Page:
India needs more Brain Banks
Bengaluru , Sept. 27, 2018 : Charles Scott Sherrington once said, “The brain is a mystery; it has been and still will be. How does the brain produce thoughts? That is the central question and we have still no answer to it.”
The Neurobiology Research Centre at the National Institute of Mental Health and Neurosciences (NIMHANS) has a bank which is unique and the only one of its kind in India, the ‘Brain Bank’, creation of Professor of Neuropathology S.K Shankar, who built it in 1995.
When asked about how the idea of a brain bank came to his mind, Dr. Shankar replied, “It was a sheer necessity and it still is. We started our researches with animal brains like those of dogs, rats, monkeys, and so on, as supply of human brains was very limited initially. Although the biochemical of monkeys and humans are quite similar, but still remains different”.
He emphasized on how the United States has more than 40 bio banks, whereas Europe has more than 15. He added, “Research is continuously done on diseases like encephalitis, epilepsy, stroke, HIV, and many other psychiatric disorders or diseases related to the brain. Currently, studies are going on diseases like Parkinson and Alzheimer, which we are trying to understand, so brains are sent to the scientists for research.”
He also mentioned, “Research take a lot of time and initially it was quite difficult to study human brains in comparison to what it is now as it included a lot of hard work to convince people to donate brains. Usually old people positively donate their brains.” Adding to this he said “It is not possible to get more brain banks and I am saying this after working for 20 years in this field – the biggest question is that who will do the autopsies? It stinks!”
According to statistics, there are 319 brains in the bank and 490 fresh brains for biopsies for different diseases. All these brains are preserved at a freezing point of 80 degree Celsius. The Brain museum has a collection of studies of different brains of different animals and humans. There are brains of cow, owl, parrot, hyena, rat, snake, sheep, etc.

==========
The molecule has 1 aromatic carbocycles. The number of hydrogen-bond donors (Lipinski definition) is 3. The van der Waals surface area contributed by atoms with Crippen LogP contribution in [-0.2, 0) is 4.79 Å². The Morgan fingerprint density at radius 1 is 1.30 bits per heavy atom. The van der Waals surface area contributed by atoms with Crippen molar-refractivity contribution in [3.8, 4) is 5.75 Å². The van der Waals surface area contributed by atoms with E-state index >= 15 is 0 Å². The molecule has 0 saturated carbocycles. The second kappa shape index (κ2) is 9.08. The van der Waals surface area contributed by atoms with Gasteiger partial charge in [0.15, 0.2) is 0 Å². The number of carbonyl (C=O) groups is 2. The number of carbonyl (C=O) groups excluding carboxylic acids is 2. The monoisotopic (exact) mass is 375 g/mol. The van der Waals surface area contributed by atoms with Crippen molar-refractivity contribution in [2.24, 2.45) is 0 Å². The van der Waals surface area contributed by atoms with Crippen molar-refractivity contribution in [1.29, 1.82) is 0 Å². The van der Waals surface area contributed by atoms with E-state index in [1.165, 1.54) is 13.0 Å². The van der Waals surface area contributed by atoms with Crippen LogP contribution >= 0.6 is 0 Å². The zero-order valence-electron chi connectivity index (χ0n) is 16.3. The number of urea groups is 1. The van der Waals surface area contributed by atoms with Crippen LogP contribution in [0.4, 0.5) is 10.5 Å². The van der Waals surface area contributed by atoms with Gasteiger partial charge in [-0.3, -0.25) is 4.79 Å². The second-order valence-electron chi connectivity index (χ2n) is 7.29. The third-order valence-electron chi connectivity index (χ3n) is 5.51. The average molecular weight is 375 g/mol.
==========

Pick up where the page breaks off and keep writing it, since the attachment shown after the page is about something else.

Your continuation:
Surendra Kumar Patodi, a service man from Kolkata has been suffering from bipolar phase II and obsessive compulsive disorder OCD for 20 years now. He says “I will happily donate my brain if it helps in the study of the brain and if it helps others in any way”.
Shubham Sabherwal, a final year medical student from College of Medicine and Sagar Dutta Hospital in Kolkata, who aspires to become a neurosurgeon, remarked, “Studying the cells of the brain closely at the genetic level helps researchers to develop the most appropriate diagnostic tests and effective treatments. The most modern imaging techniques like MRI and PET-CT are very helpful in studying the structure and functionality of the nervous tissues, but they cannot peer into the nerve cells. Therefore, brain banks are of utmost importance for this level of studies and researches which thoroughly help in studying the anatomy of a human brain”.
A consultant molecular pathologist from Radcliffe life sciences, New Delhi who is also a professor in Delhi Academy of Medical Sciences Pvt. Ltd. In the department of Pathology remarked “Brain Banks will help a lot in research but the logistics to maintain and use it is difficult because the understanding of brain’s function is known by 10% only and the limit is vast.”
He also added “There are many diseases like Alzheimer’s which needs more understanding with population shifting towards the elderly. But to meet the requirements a lot of fund is required and you need grants to carry on the study and correctly teach the medical candidates”.